Famous royal aide, Anne Glenconner, opens up about her close relationship with Princess Margaret in a tell-all journal.
Lady Anne Glenconner is 87-years-old and best known as Princess Margaret's confidante – her lady in waiting and her best friend. The 87-year-old aide recently opened up about her friendship with Princess Margaret.
Though her position afforded her front row seats to witness history as it unfolded, Glenconner stated that what she values the most is the intimate moments she shared with Princess Margaret.
Princess Margaret leaves for Westminster Abbey for her wedding with Antony Armstrong-Jones on May 6, 1960 in London | Getty Images
In a sit down with People, she shares memories of her time with Queen Elizabeth's younger sister, whose forthright intelligence and taste for good food and wine became what she was best known for. Lady Anne Admits,
"When we did official things, funny things happened, that was the point of having a friend as a lady-in-waiting – once we were alone we could laugh. I never laughed so much."
Glenconner reportedly plans to share candid details of her eventful relationship with Lady Margaret in her new book titled, "Lady in Waiting: My Extraordinary Life in the Shadow of the Crown."
Lady Anne Glenconner at BBC Studioworks 6 Television Centre, Wood Lane, London on Thursday November 7, 2019 | Photo: Getty Images
Though the memoir has made waves in the United Kingdom, it won't be up for sale in the U.S. until March 24. The journal follows the aged lady-in-waiting's eventful life beginning from her aristocratic background and childhood to her tumultuous marriage to Colin Tennant.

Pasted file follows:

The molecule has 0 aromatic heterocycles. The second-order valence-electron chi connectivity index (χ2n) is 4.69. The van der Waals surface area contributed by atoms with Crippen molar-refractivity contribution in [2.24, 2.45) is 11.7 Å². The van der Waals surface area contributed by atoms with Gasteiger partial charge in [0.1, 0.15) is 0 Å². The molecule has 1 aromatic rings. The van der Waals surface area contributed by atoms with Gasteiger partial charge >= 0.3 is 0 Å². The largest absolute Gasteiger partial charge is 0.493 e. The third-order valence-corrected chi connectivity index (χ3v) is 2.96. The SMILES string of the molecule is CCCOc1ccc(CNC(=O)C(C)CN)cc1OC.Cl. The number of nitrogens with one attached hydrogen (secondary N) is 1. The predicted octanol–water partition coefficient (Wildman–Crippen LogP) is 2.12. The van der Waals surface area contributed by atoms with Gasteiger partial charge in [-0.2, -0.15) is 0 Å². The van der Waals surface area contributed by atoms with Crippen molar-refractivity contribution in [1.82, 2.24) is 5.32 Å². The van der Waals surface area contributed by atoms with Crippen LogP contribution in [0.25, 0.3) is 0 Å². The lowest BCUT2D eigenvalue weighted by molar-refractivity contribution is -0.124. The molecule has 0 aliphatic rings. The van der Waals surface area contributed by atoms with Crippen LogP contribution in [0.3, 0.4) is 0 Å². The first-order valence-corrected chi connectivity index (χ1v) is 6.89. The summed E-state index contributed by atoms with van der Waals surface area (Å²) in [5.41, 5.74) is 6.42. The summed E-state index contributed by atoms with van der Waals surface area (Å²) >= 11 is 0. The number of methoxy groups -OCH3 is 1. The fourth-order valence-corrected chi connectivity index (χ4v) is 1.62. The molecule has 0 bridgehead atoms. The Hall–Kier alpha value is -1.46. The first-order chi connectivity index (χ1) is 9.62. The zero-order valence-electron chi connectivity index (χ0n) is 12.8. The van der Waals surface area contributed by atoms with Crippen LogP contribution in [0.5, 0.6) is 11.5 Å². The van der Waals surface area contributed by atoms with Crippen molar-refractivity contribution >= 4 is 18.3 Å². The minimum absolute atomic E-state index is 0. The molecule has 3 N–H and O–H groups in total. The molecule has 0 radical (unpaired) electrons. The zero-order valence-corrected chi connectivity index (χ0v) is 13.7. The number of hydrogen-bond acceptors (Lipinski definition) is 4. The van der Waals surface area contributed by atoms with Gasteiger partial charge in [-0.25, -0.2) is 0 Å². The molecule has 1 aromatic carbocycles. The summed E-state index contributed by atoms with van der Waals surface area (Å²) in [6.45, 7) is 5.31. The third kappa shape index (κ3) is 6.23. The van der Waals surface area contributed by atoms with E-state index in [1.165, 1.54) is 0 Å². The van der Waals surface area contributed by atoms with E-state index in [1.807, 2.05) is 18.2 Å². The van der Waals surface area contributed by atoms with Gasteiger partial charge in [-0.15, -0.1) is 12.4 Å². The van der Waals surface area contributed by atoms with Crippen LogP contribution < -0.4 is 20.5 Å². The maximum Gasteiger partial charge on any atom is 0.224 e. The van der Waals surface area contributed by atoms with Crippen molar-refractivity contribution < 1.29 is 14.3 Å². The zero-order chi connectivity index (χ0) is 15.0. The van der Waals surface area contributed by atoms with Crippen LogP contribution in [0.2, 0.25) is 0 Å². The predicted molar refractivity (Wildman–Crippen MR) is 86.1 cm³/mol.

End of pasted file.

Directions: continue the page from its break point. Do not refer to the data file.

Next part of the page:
The book also includes an eyewitness account of Margaret's rocky marriage to Anthony Armstrong-Jones and exciting tales of escapes to the Caribbean Island of Mustique—a place the Princess reportedly built a home.
She added that writing the journal gave her the opportunity to relive some of her best memories with the late monarch, her best friend.
Princess Margaret at Sadler's Wells, 7th January 1991. | Getty Images
The Princess died in 2002 after suffering a stroke, and although she had a bon vivant lifestyle, Glenconner admits that she treasures the simpler times she spent with the late Princess above all others.
"We used to go for walks and to the beach, or we would garden. She used to lay my fires because I wasn't a Girl Guide!" She shared, adding that what she considers her most precious moment was when they spent time enjoying life—without their husbands.
Lady Anne Glenconner (one of Queen Elizabeth II's Maids on Honour at her coronation in 1953) in London, England | Photo: Getty Images
Since the launch of the book, it has received stunning reviews and has become a topic of discussion at several talk shows, including The Graham Norton Show.
The 87-year-old who comes from a long line of aides revealed details of her marriage to Colin Tennant in the bestselling memoir. Of note was her description of what happened on her wedding night. The lady in waiting was reportedly taken through Paris for what was termed a "surprise."
Princess Margaret, Countess of Snowdon (1930 - 2002) arrives in England after her tour of Canada | Getty Images
However, contrary to what she expected, the surprise was not a fancy dinner at the Ritz but an unexpected meeting at a seedy brothel where she was allegedly forced to watch a couple having sexual intercourse.
Aside from the hilarious anecdotes, the book contains, it also sheds light on the workings of the royal family in the second half of the 20th century.
Princess Margaret Countess of Snowdon (1930 - 2002) dancing with her husband Antony Armstrong-Jones - 1st Earl of Snowdon at the Canadian Women's Club Centenary Ball at Grosvenor House, London | Getty Images
Earlier in 2019, the former lady-in-waiting revealed what prompted her to pen the memoir. "I was so fed up with people writing such horrible things about her [Princess Margaret,]" she admitted on The Graham Norton show.
She also added that writing the journal gave her the opportunity to relive some of her best memories with the late monarch whom she considered her best friend.